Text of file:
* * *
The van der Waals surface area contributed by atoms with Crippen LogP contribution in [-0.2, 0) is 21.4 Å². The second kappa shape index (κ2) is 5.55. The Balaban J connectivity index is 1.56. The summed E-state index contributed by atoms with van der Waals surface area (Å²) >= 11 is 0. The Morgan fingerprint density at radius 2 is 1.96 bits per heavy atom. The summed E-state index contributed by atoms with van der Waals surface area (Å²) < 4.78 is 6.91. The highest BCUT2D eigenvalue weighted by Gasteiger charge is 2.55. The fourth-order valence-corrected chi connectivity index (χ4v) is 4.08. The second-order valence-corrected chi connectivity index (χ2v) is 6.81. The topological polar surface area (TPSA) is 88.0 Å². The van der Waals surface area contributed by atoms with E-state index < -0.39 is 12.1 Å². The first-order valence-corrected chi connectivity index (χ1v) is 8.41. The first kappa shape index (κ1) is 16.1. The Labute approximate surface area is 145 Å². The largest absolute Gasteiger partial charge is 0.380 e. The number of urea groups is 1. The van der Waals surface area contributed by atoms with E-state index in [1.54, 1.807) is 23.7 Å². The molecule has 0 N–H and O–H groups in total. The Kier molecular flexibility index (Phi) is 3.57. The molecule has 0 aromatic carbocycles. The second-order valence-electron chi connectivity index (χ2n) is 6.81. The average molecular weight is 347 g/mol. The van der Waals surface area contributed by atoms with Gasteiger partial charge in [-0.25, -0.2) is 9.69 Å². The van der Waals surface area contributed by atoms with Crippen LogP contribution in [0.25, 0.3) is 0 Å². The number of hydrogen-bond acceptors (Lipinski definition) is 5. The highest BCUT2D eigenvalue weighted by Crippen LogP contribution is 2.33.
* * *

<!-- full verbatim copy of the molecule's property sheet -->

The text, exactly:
The van der Waals surface area contributed by atoms with Crippen LogP contribution in [-0.2, 0) is 21.4 Å². The second kappa shape index (κ2) is 5.55. The Balaban J connectivity index is 1.56. The summed E-state index contributed by atoms with van der Waals surface area (Å²) >= 11 is 0. The Morgan fingerprint density at radius 2 is 1.96 bits per heavy atom. The summed E-state index contributed by atoms with van der Waals surface area (Å²) < 4.78 is 6.91. The highest BCUT2D eigenvalue weighted by Gasteiger charge is 2.55. The fourth-order valence-corrected chi connectivity index (χ4v) is 4.08. The second-order valence-corrected chi connectivity index (χ2v) is 6.81. The topological polar surface area (TPSA) is 88.0 Å². The van der Waals surface area contributed by atoms with E-state index < -0.39 is 12.1 Å². The first-order valence-corrected chi connectivity index (χ1v) is 8.41. The first kappa shape index (κ1) is 16.1. The Labute approximate surface area is 145 Å². The largest absolute Gasteiger partial charge is 0.380 e. The number of urea groups is 1. The van der Waals surface area contributed by atoms with E-state index in [1.54, 1.807) is 23.7 Å². The molecule has 0 N–H and O–H groups in total. The Kier molecular flexibility index (Phi) is 3.57. The molecule has 0 aromatic carbocycles. The second-order valence-electron chi connectivity index (χ2n) is 6.81. The average molecular weight is 347 g/mol. The van der Waals surface area contributed by atoms with Gasteiger partial charge in [-0.25, -0.2) is 9.69 Å². The van der Waals surface area contributed by atoms with Crippen LogP contribution in [0.25, 0.3) is 0 Å². The number of hydrogen-bond acceptors (Lipinski definition) is 5. The highest BCUT2D eigenvalue weighted by Crippen LogP contribution is 2.33.